Sonoma County Supervisor Efren Carrillo has joined the board overseeing Sonoma Clean Power, a shakeup that could give additional momentum to the supervisor's bid to regain his political portfolio even while he remains under a legal cloud from his July arrest.
The move, unforeseen until this week and the cause of some minor conflict at county headquarters, was one of several leadership changes that headlined business for the new public power agency at its monthly meeting Thursday.
Carrillo, who was highly involved in the venture's early rollout, leading a county committee that pushed the program forward, said he was pleased to be officially rejoining Sonoma Clean Power.
"I'm just as excited about this initiative today as I was three to four years ago when I learned about it," he said.
The program, touted as a greener, competitively priced alternative to PG&E, is set to begin service in May to its first wave of 20,000 customers, most of which will be commercial accounts.
But Thursday was also likely a bittersweet moment for Carrillo.
Last year, the two-term 5th District supervisor was widely expected to earn one of the county's two seats on the power agency's eight-member board. Supervisor Shirlee Zane was the lock and eventual nominee for the other.
But Carrillo's July 13 predawn arrest outside a Santa Rosa woman's home, his subsequent five-week seclusion from public life — reportedly for treatment of alcohol addiction — and ongoing criminal case prompted him to be passed over for the post in favor of Supervisor Susan Gorin, now Sonoma Clean Power's chairwoman.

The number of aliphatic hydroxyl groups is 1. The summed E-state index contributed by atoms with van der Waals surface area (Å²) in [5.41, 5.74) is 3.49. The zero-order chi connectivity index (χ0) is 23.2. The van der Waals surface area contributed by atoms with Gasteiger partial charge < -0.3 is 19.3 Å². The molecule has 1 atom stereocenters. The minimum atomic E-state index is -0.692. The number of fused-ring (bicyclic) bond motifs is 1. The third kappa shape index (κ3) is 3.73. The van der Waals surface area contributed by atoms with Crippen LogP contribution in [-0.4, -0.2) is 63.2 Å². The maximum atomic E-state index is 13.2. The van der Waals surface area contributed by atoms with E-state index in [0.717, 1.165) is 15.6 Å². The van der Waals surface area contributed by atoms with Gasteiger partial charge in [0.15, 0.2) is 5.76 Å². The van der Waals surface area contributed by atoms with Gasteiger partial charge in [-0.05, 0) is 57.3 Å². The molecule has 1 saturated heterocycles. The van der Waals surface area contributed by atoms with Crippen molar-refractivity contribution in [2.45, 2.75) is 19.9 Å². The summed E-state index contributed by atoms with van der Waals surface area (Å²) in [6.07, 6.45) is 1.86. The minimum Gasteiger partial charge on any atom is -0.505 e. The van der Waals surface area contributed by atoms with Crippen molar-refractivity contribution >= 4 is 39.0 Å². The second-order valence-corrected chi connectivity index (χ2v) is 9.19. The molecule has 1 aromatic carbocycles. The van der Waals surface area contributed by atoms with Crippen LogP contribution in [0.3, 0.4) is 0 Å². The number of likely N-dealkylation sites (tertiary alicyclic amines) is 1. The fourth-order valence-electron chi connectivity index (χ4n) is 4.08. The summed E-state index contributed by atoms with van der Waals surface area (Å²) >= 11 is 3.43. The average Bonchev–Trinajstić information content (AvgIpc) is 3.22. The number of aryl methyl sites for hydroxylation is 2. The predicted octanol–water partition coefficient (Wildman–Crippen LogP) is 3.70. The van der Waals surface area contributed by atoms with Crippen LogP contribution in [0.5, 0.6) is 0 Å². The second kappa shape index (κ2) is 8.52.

The snub was one of several county and statewide leadership posts Carrillo missed out on or gave up in the aftermath of his arrest.
He has reclaimed some of those roles and earned new ones, even with his misdemeanor peeking case still in plea bargain talks. But his board seat on the power agency — a high-profile countywide venture — is likely the strongest signal yet of his attempt to regain his political footing as his sharpest critics continue to call for his resignation.
In an interview Thursday, Carrillo brushed off the suggestion of politics playing into the move, saying his interest in the power agency stemmed from his longtime involvement in energy, climate change and natural resource issues.
"This is just an opportunity to work with my colleagues in the cities and the public to fulfill the vision that we have for this program," he said.
Carrillo replaces Zane, who voiced some displeasure with the move Thursday.
"Initially, I have to tell you, I wasn't happy about it," she said in an interview.
The selection, which Carrillo requested, came Tuesday from Board of Supervisors Chairman David Rabbitt, who assigns supervisors roles on three dozen county, regional and state boards or bodies.
Zane added, however, that she agreed with Rabbitt's ultimate intent, to rebalance the supervisors' assignments, which gave twice as many roles last year to her as to Carrillo and Gorin.
"The truth is, in hindsight, this is a good thing," Zane said. "And I think if there's anyone who deserves a seat on that board, it's Efren."
In the other leadership changes, Santa Rosa City Council members Julie Combs and Gary Wysocky took their seats Thursday as new appointees to the power board.
Shelters for Pawnee fire evacuees
Lower Lake High School, 9430 Lake St., Lower Lake, is the official shelter established for people evacuating from the Pawnee fire. It is equipped to handle animals.
The Clearlake Oaks Moose Lodge, 15900 E. Highway 20, Clearlake Oaks, is not authorized by the Office of Emergency Services but is also sheltering fire evacuees, mostly people in campers and RVs who want their animals with them.
There is an authorized Lake County animal services station in an open field at Highway 53 and Anderson Ridge Road in Lower Lake.